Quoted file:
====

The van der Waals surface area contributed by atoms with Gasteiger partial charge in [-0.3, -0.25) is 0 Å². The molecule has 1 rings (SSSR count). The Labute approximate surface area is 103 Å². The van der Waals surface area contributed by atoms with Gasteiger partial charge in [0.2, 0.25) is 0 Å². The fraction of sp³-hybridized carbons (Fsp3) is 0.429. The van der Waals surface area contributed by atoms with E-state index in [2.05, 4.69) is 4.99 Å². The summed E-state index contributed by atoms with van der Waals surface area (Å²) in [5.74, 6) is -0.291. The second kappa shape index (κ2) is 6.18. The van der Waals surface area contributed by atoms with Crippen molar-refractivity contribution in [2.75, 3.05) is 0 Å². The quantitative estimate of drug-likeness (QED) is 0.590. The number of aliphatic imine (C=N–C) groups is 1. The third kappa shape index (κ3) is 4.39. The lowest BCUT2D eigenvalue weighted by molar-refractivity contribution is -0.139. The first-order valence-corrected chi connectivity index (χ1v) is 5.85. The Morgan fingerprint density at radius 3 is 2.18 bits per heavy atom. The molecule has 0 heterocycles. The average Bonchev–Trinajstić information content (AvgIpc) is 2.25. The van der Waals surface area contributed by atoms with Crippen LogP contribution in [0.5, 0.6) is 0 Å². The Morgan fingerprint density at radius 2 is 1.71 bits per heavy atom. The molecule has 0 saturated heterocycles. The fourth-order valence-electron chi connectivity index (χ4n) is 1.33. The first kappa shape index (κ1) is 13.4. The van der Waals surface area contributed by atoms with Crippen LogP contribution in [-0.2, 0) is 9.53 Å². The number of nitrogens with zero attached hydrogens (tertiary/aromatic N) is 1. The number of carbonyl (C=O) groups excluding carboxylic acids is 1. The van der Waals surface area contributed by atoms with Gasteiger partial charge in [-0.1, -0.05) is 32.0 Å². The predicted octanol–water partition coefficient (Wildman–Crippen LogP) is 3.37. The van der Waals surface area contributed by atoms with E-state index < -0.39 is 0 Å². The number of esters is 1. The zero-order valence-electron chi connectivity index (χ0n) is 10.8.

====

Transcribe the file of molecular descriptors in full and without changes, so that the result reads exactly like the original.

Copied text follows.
The van der Waals surface area contributed by atoms with Gasteiger partial charge in [-0.3, -0.25) is 0 Å². The molecule has 1 rings (SSSR count). The Labute approximate surface area is 103 Å². The van der Waals surface area contributed by atoms with Gasteiger partial charge in [0.2, 0.25) is 0 Å². The fraction of sp³-hybridized carbons (Fsp3) is 0.429. The van der Waals surface area contributed by atoms with E-state index in [2.05, 4.69) is 4.99 Å². The summed E-state index contributed by atoms with van der Waals surface area (Å²) in [5.74, 6) is -0.291. The second kappa shape index (κ2) is 6.18. The van der Waals surface area contributed by atoms with Crippen molar-refractivity contribution in [2.75, 3.05) is 0 Å². The quantitative estimate of drug-likeness (QED) is 0.590. The number of aliphatic imine (C=N–C) groups is 1. The third kappa shape index (κ3) is 4.39. The lowest BCUT2D eigenvalue weighted by molar-refractivity contribution is -0.139. The first-order valence-corrected chi connectivity index (χ1v) is 5.85. The Morgan fingerprint density at radius 3 is 2.18 bits per heavy atom. The molecule has 0 heterocycles. The average Bonchev–Trinajstić information content (AvgIpc) is 2.25. The van der Waals surface area contributed by atoms with Crippen LogP contribution in [0.5, 0.6) is 0 Å². The Morgan fingerprint density at radius 2 is 1.71 bits per heavy atom. The molecule has 0 saturated heterocycles. The fourth-order valence-electron chi connectivity index (χ4n) is 1.33. The first kappa shape index (κ1) is 13.4. The van der Waals surface area contributed by atoms with Crippen LogP contribution in [-0.2, 0) is 9.53 Å². The number of nitrogens with zero attached hydrogens (tertiary/aromatic N) is 1. The number of carbonyl (C=O) groups excluding carboxylic acids is 1. The van der Waals surface area contributed by atoms with Gasteiger partial charge in [-0.1, -0.05) is 32.0 Å². The predicted octanol–water partition coefficient (Wildman–Crippen LogP) is 3.37. The van der Waals surface area contributed by atoms with E-state index < -0.39 is 0 Å². The number of esters is 1. The zero-order valence-electron chi connectivity index (χ0n) is 10.8.